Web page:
Competitive intelligence scenario 5: continuous monitoring
In this blog post we will take a look at one of the more common types of competitive intelligence project: continuous monitoring of a competitor's activity.
Continuous monitoring can refer to primary or secondary. This post will focus on secondary, because it tends to be more common (regular primary monitoring of a single competitor needs commitment and budget) and because ongoing primary monitoring is not hugely different from a series of individual primary research projects.
Continuous secondary monitoring can seem like an easy task that anyone can do: you type the competitor's name into Factiva or Google News, set up an alert and wait for information to roll in. It can be tempting to outsource that to a low-value agency. In fact, continuous secondary requires a fair degree of skill and, more than that, a commitment to harvesting all the available information. It is rare to find people who think 90% is not good enough, who will be constantly on the lookout for gaps and fill them. And, despite appearances, Google News and its ilk are rarely enough - those aggregators do not cover all the news, let alone other sources such as patent office websites.
The best way to handle secondary information in this type of project is to use an experienced professional, who is a member of the Association of Independent Information Professionals or the Special Libraries Association, and hire them on a long term retainer. That has multiple advantages:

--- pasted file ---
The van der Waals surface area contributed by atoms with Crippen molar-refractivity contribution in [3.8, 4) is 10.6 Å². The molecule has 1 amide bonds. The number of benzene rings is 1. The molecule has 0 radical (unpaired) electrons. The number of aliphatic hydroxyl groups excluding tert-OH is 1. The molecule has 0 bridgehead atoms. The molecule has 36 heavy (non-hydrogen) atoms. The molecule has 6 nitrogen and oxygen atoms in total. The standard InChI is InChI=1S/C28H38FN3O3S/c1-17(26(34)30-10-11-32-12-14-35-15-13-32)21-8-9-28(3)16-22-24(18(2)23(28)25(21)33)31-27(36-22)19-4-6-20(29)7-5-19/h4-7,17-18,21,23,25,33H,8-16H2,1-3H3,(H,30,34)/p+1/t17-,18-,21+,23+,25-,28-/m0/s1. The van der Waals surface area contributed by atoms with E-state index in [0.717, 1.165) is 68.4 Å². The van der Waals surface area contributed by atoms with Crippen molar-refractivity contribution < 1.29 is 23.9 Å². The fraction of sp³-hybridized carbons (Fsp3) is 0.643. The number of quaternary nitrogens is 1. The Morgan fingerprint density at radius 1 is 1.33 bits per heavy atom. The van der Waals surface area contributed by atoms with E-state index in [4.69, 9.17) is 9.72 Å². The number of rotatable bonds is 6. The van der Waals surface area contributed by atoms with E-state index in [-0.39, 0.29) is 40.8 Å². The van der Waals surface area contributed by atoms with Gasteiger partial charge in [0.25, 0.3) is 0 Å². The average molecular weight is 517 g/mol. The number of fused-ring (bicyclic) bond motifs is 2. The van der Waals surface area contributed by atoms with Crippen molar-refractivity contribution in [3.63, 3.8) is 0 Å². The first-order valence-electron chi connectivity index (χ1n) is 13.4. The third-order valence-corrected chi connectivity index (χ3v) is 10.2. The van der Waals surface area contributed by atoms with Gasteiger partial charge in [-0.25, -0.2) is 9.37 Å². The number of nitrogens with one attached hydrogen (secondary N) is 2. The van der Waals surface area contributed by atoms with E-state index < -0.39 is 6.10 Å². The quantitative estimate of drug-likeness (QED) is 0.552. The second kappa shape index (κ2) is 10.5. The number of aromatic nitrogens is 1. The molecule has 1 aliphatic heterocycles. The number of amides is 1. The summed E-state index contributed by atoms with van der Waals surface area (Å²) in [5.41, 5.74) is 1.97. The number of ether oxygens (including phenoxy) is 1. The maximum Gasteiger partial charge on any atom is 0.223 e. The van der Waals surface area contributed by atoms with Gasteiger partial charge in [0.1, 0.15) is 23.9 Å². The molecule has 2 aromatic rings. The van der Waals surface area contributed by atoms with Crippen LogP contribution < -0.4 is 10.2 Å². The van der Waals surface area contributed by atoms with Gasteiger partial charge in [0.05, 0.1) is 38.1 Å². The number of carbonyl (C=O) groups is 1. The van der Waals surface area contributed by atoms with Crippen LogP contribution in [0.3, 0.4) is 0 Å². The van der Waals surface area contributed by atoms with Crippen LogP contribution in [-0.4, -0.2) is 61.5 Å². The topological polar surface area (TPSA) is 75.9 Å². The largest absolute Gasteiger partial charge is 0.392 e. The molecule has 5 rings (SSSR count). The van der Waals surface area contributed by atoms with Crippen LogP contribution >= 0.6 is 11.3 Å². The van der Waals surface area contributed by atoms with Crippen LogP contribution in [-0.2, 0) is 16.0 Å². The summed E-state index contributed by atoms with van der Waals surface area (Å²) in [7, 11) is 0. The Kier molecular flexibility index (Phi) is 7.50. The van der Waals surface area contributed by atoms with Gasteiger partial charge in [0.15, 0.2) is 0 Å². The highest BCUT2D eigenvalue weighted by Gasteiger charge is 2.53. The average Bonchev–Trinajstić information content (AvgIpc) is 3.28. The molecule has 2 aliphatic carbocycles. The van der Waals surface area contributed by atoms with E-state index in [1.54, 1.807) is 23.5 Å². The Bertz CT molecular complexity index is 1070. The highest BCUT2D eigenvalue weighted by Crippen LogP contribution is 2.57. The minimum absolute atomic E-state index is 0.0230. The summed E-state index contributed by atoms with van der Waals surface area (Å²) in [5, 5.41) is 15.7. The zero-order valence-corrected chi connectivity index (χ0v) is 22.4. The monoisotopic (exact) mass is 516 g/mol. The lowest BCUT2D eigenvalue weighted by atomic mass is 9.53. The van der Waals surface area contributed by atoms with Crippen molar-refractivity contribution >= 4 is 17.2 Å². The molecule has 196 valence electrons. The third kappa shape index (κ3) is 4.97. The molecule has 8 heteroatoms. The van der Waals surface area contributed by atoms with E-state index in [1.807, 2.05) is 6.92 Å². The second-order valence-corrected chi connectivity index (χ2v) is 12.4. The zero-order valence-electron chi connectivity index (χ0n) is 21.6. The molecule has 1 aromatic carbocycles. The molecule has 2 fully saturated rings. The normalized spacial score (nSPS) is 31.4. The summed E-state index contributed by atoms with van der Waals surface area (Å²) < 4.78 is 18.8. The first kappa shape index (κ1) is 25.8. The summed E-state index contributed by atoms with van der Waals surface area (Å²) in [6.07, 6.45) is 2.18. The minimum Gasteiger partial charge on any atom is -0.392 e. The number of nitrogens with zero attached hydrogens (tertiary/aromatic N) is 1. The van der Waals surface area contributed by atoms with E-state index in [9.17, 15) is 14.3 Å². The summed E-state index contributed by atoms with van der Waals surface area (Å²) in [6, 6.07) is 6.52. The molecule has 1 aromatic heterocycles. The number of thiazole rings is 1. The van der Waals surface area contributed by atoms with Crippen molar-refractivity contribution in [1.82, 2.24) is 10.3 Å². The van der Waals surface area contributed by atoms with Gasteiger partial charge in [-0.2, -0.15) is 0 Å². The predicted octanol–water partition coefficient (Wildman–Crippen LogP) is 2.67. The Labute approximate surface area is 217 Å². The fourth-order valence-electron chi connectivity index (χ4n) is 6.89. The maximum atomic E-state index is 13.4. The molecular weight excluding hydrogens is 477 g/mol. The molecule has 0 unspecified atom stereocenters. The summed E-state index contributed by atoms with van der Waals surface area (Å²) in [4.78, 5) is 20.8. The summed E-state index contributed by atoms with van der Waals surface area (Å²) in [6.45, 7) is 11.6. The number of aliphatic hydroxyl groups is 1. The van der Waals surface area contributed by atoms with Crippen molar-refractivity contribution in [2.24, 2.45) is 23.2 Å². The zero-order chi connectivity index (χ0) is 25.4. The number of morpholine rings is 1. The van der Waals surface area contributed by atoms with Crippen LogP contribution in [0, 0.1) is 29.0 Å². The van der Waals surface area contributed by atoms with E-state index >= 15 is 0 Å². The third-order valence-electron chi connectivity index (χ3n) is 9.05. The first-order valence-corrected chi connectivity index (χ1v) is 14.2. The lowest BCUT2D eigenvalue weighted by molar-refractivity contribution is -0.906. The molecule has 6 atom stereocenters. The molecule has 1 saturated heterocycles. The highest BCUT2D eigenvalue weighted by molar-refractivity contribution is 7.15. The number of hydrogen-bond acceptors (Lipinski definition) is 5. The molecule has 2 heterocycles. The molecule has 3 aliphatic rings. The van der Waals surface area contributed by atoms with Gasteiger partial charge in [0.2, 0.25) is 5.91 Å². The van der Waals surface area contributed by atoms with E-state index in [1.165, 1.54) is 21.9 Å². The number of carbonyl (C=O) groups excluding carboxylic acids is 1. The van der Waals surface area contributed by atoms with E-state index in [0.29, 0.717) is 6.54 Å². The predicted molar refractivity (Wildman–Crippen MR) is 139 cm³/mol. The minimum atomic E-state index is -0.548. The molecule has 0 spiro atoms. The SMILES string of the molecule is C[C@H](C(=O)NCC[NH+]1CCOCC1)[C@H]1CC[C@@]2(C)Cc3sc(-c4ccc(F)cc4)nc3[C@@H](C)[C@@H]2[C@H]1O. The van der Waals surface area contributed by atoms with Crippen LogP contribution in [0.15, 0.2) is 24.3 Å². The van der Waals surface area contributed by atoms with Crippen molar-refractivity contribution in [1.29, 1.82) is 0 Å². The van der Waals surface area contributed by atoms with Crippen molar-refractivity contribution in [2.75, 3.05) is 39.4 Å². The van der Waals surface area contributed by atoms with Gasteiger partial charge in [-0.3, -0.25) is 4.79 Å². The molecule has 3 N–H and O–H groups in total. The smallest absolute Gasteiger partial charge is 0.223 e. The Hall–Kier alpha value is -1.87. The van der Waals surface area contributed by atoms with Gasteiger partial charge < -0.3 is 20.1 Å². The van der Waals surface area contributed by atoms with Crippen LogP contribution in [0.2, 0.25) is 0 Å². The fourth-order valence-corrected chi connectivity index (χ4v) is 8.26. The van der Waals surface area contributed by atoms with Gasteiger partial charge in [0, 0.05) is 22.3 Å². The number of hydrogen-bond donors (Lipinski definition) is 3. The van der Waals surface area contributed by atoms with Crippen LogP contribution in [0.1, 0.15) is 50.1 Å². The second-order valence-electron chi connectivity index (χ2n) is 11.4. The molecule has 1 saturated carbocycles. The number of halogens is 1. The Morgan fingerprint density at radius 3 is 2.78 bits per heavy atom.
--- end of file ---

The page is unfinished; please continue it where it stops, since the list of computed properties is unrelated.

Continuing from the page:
- That person will be willing to be trained to the client's requirements, since they know this is a long term relationship.
- They will be more likely to take ownership of this work. It will not be just one more set of information to process alongside the work of other clients. A good information professional is a perfectionist and with the assurance of a long term relationship, will be on the lookout for ways to do their work better and faster.
- They will have an incentive to tailor their systems/setup to what the client needs, whether that be a particular set of RSS feeds, state-by-state public records or other such matters.
- The costs tend to be lower.
- A qualified professional will cope better with the value-added tasks such as extracting all the facts from news stories and filing them.
Done properly, continuous secondary monitoring is a very rewarding source of competitive intelligence, and an excellent platform from which to analyze competitors.